I agree though, plenty of kids are sensible enough to look after themselves past a certain age. At work I can generally tell the difference between the apprentices that have held on to the apron strings a bit too long and those that were allowed to be risk-taking renegades Wink
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My ex wife doesn't like the idea of me taking our 9 yr old skiing but is happy for her to ride her pony.
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mad for chelsea wrote:
Without coming across as one of those "back in my day" types (will now proceed to do exactly that)...



Laughing Laughing

I think I am very logical about that. It would be hypocritical of me to stop them from doing anything I did....(going to the pub at 16....Embarassed)

I try to make sure they are geared up for 21st century life, so phone charged and attack alarm fixed to belt. Other than that they can do what they want...as long as they think about it first.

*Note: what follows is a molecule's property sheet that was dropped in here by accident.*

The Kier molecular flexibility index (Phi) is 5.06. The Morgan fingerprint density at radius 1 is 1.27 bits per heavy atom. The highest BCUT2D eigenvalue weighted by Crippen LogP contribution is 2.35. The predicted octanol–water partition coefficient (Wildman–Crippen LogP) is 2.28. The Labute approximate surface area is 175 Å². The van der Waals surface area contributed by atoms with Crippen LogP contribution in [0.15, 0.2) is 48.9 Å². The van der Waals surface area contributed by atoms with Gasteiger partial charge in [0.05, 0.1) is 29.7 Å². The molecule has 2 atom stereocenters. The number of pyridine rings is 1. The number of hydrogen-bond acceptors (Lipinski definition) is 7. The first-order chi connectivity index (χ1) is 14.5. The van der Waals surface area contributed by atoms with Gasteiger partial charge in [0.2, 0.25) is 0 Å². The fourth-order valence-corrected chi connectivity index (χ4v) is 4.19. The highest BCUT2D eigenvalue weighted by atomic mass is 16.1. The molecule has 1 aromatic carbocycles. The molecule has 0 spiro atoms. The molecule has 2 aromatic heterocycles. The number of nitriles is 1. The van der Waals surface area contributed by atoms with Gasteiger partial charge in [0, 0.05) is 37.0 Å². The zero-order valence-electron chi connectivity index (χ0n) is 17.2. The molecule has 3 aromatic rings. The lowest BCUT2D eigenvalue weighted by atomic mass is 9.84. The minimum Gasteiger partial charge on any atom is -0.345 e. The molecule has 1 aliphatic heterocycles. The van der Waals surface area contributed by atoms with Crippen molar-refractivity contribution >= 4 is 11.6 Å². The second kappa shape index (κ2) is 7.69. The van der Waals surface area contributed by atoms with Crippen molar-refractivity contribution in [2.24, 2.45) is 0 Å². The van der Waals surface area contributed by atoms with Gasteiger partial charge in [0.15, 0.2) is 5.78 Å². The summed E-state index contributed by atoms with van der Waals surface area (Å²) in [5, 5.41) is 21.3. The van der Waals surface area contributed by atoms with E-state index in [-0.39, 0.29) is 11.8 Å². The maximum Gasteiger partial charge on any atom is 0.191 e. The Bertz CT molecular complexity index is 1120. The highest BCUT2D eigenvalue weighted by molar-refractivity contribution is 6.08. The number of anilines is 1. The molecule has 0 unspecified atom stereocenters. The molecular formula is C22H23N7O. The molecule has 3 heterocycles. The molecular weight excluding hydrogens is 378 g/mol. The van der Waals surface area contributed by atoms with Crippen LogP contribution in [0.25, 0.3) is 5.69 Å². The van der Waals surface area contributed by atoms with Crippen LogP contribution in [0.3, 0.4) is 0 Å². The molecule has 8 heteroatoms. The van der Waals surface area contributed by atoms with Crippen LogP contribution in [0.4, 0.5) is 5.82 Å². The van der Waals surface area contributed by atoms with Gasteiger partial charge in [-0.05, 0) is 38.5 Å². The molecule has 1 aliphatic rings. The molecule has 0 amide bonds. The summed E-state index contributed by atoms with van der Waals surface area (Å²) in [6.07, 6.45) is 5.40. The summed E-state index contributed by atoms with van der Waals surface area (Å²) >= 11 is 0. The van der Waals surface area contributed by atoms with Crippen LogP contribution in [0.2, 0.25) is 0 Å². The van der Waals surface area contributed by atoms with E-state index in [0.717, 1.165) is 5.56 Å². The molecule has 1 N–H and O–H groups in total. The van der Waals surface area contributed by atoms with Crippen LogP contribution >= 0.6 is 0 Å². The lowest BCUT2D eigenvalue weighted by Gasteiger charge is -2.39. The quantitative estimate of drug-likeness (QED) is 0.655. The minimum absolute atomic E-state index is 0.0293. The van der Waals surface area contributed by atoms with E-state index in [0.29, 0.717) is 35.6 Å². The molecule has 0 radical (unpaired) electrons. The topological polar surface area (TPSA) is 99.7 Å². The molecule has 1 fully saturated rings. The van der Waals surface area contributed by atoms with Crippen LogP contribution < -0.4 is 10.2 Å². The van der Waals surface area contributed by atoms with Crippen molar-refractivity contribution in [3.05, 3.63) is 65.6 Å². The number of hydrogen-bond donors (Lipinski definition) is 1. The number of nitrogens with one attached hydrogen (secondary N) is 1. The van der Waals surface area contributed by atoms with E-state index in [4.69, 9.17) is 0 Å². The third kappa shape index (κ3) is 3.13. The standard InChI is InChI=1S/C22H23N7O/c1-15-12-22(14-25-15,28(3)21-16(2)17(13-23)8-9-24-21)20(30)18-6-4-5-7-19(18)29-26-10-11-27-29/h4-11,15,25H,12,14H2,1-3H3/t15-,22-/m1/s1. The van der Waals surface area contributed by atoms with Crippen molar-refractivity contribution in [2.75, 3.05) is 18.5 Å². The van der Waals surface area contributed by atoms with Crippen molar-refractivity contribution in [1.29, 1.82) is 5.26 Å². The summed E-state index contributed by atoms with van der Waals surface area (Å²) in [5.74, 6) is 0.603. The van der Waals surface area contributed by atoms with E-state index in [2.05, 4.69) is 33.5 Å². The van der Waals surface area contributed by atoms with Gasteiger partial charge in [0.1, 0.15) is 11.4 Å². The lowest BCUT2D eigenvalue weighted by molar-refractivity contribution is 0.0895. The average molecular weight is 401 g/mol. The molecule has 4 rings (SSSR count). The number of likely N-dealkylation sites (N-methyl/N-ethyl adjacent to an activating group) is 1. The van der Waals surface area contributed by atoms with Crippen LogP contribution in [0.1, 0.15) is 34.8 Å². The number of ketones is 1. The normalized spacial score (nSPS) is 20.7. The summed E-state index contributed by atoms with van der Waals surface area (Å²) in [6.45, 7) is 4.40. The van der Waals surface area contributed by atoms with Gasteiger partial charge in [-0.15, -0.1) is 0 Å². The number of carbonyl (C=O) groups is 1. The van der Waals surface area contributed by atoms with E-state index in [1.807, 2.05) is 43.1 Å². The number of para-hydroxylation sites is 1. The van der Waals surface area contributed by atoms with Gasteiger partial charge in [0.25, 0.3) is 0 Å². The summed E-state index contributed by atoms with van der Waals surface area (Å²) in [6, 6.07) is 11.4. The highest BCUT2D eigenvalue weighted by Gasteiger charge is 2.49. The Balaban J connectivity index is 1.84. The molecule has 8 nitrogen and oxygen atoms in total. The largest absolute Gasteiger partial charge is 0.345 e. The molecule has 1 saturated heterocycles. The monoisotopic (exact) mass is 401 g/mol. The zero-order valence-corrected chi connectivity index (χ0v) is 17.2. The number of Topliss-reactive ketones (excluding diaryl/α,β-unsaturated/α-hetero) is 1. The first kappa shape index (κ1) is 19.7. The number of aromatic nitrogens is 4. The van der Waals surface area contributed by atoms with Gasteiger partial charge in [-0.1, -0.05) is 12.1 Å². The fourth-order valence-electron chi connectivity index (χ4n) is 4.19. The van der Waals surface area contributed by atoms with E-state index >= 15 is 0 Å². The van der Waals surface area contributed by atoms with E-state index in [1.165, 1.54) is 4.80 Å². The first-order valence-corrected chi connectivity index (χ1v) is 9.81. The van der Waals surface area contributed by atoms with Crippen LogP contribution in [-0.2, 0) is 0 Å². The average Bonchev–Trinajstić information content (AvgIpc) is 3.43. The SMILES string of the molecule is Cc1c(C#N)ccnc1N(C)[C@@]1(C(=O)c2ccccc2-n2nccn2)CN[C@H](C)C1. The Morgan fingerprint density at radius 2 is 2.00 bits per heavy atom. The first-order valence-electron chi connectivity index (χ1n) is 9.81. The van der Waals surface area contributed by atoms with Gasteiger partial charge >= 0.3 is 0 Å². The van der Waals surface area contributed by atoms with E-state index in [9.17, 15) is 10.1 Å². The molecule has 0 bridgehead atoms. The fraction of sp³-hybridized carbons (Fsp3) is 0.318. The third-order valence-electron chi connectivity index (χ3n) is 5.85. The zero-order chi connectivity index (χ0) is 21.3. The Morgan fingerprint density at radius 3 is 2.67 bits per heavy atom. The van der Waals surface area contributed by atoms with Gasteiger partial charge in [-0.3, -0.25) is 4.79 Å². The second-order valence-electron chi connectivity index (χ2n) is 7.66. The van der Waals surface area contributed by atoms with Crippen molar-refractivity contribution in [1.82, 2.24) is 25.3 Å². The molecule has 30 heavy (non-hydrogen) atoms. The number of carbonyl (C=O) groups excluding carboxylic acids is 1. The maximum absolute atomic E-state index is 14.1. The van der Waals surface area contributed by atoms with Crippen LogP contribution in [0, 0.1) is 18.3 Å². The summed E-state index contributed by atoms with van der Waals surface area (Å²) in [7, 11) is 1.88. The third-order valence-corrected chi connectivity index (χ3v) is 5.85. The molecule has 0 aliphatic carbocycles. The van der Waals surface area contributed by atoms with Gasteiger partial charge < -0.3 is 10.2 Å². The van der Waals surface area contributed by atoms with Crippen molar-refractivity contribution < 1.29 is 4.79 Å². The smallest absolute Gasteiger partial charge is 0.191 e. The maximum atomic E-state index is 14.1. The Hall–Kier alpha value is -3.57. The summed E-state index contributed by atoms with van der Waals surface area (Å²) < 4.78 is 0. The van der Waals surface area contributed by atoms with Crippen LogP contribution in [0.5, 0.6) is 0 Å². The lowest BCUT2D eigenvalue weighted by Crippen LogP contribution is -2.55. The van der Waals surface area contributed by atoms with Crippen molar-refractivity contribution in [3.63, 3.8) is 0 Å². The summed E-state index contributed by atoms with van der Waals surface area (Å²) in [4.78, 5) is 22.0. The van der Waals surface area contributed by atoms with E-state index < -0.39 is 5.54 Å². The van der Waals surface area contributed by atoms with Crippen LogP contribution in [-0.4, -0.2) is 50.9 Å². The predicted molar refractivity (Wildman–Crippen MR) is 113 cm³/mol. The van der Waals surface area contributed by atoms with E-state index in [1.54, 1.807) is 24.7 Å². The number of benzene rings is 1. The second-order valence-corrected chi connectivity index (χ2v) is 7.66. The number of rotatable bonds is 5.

Hold my beer. What could go wrong? Toofy Grin Toofy Grin
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I'm getting that now from multiple sources. . . "you're doing WHAT! . . AT YOUR AGE!!!"

Think I'll ask dadmin to toss my ashes at a VT eosb and have a party.
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 And love to help out and answer questions and of course, read each other's snow reports.
And love to help out and answer questions and of course, read each other's snow reports.
Yes let them- particularly the girls. I have spent days if not weeks coached big young people (mainly) women to understand how calculated risks can benefit them. I would say this lot 20-24 are the most risk adverse ever.
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tangowaggon wrote:
My ex wife doesn't like the idea of me taking our 9 yr old skiing but is happy for her to ride her pony.

The double standards of an ex eh?!
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 You know it makes sense.
You know it makes sense.